What to like: Much like the Cutler-to-Marshall combo, Tony Romo trusts Bryant to bail him out when he gets in a bind. Unlike Marshall, Bryant doesn’t have an Alshon Jeffery to contend with and he should continue to see the majority of the Cowboys deep targets. The presence of Jason Witten is a value-increaser, as he demands significant attention between the numbers. Bryant’s reception total, targets, and touchdowns have increased with each passing year, making his first 100 catch season a very real possibility in 2014. Over the last three seasons, Bryant has cashed in 18 of his 28 catches inside the 20-yard line, as his size is simply too much for any defensive back to handle in a jump ball situation.
What to fear: The Cowboys failure to succeed with a pass-oriented offense results in a focus on the run in 2014. Terrence Williams is a nice young talent that could breakout this year, thus taking away some of Bryant’s targets. His streaky nature (as many sub 40 as 100-plus yard games last season) has yet to hurt his year-end numbers, but his tendency to disappear is a major concern.
Verdict: He looks the part of an elite receiver, and with consistent improvement, there are few tangible reasons to expect any sort of decline in 2014. Dallas has a handful of strong offensive options, but Bryant is yet to reach his prime and should continue to be treated as an average WR1 with as much upside as any receiver in the game.
Eric Decker (30 percent)
What to like: Decker will be going from the fourth banana in an explosive passing game to the top dog on an offense that has offensive question marks. At first glance, that may not sound like a positive, but Decker is without question the most talented receiver on this team, and in a quarterback competition, wouldn’t you think that both signal callers will be force feeding the ball to the guy most likely to catch it? Maybe that’s an oversimplification, but Decker has established himself as a big time play-maker (18.1 percent of his receptions over the last three years have gone for at least 20 yards) and both Mike Vick and Geno Smith have showed nice touch on the deep ball. The last time Vick held the keys to an offense for more than 10 games (2011), he ranked fourth in deep ball accuracy while Smith tied for seventh in his rookie campaign (a mere 1.5 percentage points behind Manning). As you’ll notice in the PFF Draft Guide, the Jets receivers also get a nice bump in fantasy value from facing the NFC North and AFC West cornerbacks.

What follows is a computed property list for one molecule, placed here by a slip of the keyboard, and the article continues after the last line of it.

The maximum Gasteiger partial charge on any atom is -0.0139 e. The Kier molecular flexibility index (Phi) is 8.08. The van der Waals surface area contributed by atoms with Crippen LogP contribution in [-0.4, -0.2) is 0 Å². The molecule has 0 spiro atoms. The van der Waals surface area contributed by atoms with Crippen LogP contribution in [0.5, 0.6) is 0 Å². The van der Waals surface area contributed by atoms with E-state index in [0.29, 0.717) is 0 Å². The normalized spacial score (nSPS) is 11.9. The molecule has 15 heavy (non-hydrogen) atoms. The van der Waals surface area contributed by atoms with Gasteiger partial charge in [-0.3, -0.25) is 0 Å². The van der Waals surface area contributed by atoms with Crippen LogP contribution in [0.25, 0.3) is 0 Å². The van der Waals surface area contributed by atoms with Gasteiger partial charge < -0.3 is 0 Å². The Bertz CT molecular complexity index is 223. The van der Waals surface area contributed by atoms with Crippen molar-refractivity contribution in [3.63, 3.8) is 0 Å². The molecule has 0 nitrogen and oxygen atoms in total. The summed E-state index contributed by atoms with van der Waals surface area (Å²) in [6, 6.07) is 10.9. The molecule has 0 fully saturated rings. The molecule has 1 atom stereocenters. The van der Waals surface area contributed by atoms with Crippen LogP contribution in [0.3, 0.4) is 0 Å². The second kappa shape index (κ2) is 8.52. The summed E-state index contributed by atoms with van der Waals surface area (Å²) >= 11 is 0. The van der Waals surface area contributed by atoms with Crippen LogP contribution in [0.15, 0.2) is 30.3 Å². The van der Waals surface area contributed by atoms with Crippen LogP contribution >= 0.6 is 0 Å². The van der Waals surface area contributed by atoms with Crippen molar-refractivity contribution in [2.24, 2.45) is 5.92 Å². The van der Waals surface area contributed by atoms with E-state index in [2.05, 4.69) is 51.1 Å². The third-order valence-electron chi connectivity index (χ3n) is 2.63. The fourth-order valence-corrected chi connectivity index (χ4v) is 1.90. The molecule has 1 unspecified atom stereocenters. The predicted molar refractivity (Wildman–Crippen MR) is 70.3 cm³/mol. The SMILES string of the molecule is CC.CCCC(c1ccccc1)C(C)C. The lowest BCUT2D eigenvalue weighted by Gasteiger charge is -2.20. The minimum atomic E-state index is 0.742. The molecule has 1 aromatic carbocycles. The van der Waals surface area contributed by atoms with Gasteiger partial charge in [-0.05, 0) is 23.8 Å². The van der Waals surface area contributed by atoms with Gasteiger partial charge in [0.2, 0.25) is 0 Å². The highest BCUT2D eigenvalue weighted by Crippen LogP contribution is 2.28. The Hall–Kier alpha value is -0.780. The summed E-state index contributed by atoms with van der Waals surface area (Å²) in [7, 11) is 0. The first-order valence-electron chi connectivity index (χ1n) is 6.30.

What to fear: That Smith (or Vick) doesn’t grasp the offense and the Jets offense in 2014 looks a lot like it did in 2013 (second fewest passing yards and worst touchdown-to-interception ratio). New York has preferred a “ground and pound” attack under Rex Ryan, and with three NFL caliber running backs on the roster along with two mobile quarterbacks, it’s not farfetched to say that this team has the potential to through fewer passes than any team in the league.
Verdict: It’s not Decker’s talent that I doubt, it’s his situation. He’ll have his moments in an offense that should adapt to new personnel, but counting on consistent production is a thin line to walk. Even in a Manning-led historically good offense last year, Decker totaled 13 catches 170 yards and no touchdowns over a three week stretch, not to mention three other games with less than 45 receiving yards. He is poised to mean more to the Jets than to your fantasy team this season, as his ceiling is an average WR2 this season.
Tomorrow I wrap up this three part series with the receivers that ranked 7-10 in 2013 and take a look at their chances at staying in the WR1 conversation for 2014.